|The first excerpt represents the past or something you must release, and is drawn from The Divine Comedy (translated by H.F. Cary) by Dante Alighieri:
To trial fled within. Clos'd were the gates
By those our adversaries on the breast
Of my liege lord: excluded he return'd
To me with tardy steps. Upon the ground
His eyes were bent, and from his brow eras'd
All confidence, while thus with sighs he spake:
"Who hath denied me these abodes of woe?"
Then thus to me: "That I am anger'd, think
No ground of terror: in this trial I
Shall vanquish, use what arts they may within
For hindrance. This their insolence, not new,
The Divine Comedy (translated by H.F. Cary)
|The second excerpt represents the present or the deciding factor of the moment, and is drawn from Fables by Robert Louis Stevenson:
held kava to be excluded."
"What!" cried the convert. "Are you going to respect a taboo at a
time like this? And you were always so opposed to taboos when you
"To other people's," said the missionary. "Never to my own."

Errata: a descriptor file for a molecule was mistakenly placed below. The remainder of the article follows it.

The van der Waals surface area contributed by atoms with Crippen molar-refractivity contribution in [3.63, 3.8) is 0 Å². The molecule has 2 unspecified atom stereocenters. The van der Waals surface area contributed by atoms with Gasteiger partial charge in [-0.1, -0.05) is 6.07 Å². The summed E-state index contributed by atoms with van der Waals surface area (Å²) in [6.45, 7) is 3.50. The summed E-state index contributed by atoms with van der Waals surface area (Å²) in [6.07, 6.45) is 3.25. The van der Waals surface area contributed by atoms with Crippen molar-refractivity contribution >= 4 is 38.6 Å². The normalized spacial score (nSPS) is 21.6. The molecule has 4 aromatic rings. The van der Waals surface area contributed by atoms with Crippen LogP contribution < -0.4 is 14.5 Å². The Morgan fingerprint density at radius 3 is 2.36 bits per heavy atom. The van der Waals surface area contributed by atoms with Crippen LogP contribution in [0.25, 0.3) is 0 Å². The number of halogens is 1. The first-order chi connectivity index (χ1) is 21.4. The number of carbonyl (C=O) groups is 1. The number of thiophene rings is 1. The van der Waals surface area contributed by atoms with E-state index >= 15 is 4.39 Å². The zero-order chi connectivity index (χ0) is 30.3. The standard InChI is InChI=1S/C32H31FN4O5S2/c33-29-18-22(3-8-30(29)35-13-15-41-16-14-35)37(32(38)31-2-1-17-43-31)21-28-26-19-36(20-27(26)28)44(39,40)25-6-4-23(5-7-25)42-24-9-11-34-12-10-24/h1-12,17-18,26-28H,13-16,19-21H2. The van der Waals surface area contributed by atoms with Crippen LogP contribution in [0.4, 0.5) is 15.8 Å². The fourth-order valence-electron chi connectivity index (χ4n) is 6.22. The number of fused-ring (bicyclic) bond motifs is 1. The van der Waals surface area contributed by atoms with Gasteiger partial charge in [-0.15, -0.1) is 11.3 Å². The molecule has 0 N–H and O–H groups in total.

"But yours have all proved wrong," said the convert.
"It looks like it," said the missionary, "and I can't help that.
No reason why I should break my word."
"I never heard the like of this!" cried the daughter of Miru.
"Pray, what do you expect to gain?"
"That is not the point," said the missionary. "I took this pledge
|The third excerpt represents the future or something you must embrace, and is drawn from The Illustrious Gaudissart by Honore de Balzac:
love of the "progressive and intelligent masses"! Titles, medals,
diplomas, a sort of legion of honor invented for the army of martyrs,
have followed each other with marvellous rapidity. Speculators in the
manufactured products of the intellect have developed a spice, a
ginger, all their own. From this have come premiums, forestalled
dividends, and that conscription of noted names which is levied
without the knowledge of the unfortunate writers who bear them, and
who thus find themselves actual co-operators in more enterprises than
there are days in the year; for the law, we may remark, takes no
account of the theft of a patronymic. Worse than all is the rape of
ideas which these caterers for the public mind, like the slave-